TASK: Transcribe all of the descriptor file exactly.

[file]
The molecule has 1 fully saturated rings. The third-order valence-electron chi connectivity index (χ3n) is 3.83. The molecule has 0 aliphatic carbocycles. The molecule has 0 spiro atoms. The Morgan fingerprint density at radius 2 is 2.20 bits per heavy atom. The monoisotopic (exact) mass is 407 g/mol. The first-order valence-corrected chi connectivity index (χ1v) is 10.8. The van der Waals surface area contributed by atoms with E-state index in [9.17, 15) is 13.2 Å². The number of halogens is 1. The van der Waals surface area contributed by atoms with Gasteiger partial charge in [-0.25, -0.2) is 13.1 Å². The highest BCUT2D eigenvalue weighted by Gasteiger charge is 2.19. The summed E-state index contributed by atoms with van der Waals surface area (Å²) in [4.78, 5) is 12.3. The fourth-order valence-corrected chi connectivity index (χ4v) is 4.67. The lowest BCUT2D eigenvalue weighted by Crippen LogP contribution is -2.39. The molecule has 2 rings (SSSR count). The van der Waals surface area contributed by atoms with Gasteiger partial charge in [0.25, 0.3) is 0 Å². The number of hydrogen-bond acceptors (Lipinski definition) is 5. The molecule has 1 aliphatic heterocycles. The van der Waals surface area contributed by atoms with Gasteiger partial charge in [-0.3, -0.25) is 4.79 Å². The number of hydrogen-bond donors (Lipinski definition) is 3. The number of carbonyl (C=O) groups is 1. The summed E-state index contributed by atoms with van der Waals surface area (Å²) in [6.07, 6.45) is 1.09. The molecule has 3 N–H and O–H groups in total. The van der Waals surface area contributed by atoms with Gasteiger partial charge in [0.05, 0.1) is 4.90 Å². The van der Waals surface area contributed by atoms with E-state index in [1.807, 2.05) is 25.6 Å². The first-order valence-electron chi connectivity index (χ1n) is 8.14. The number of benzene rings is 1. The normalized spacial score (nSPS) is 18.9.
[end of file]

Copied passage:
The molecule has 1 fully saturated rings. The third-order valence-electron chi connectivity index (χ3n) is 3.83. The molecule has 0 aliphatic carbocycles. The molecule has 0 spiro atoms. The Morgan fingerprint density at radius 2 is 2.20 bits per heavy atom. The monoisotopic (exact) mass is 407 g/mol. The first-order valence-corrected chi connectivity index (χ1v) is 10.8. The van der Waals surface area contributed by atoms with E-state index in [9.17, 15) is 13.2 Å². The number of halogens is 1. The van der Waals surface area contributed by atoms with Gasteiger partial charge in [-0.25, -0.2) is 13.1 Å². The highest BCUT2D eigenvalue weighted by Gasteiger charge is 2.19. The summed E-state index contributed by atoms with van der Waals surface area (Å²) in [4.78, 5) is 12.3. The fourth-order valence-corrected chi connectivity index (χ4v) is 4.67. The lowest BCUT2D eigenvalue weighted by Crippen LogP contribution is -2.39. The molecule has 2 rings (SSSR count). The van der Waals surface area contributed by atoms with Gasteiger partial charge in [0.25, 0.3) is 0 Å². The number of hydrogen-bond acceptors (Lipinski definition) is 5. The molecule has 1 aliphatic heterocycles. The van der Waals surface area contributed by atoms with Gasteiger partial charge in [-0.3, -0.25) is 4.79 Å². The number of hydrogen-bond donors (Lipinski definition) is 3. The number of carbonyl (C=O) groups is 1. The summed E-state index contributed by atoms with van der Waals surface area (Å²) in [6.07, 6.45) is 1.09. The molecule has 3 N–H and O–H groups in total. The van der Waals surface area contributed by atoms with Gasteiger partial charge in [0.05, 0.1) is 4.90 Å². The van der Waals surface area contributed by atoms with E-state index in [1.807, 2.05) is 25.6 Å². The first-order valence-electron chi connectivity index (χ1n) is 8.14. The number of benzene rings is 1. The normalized spacial score (nSPS) is 18.9.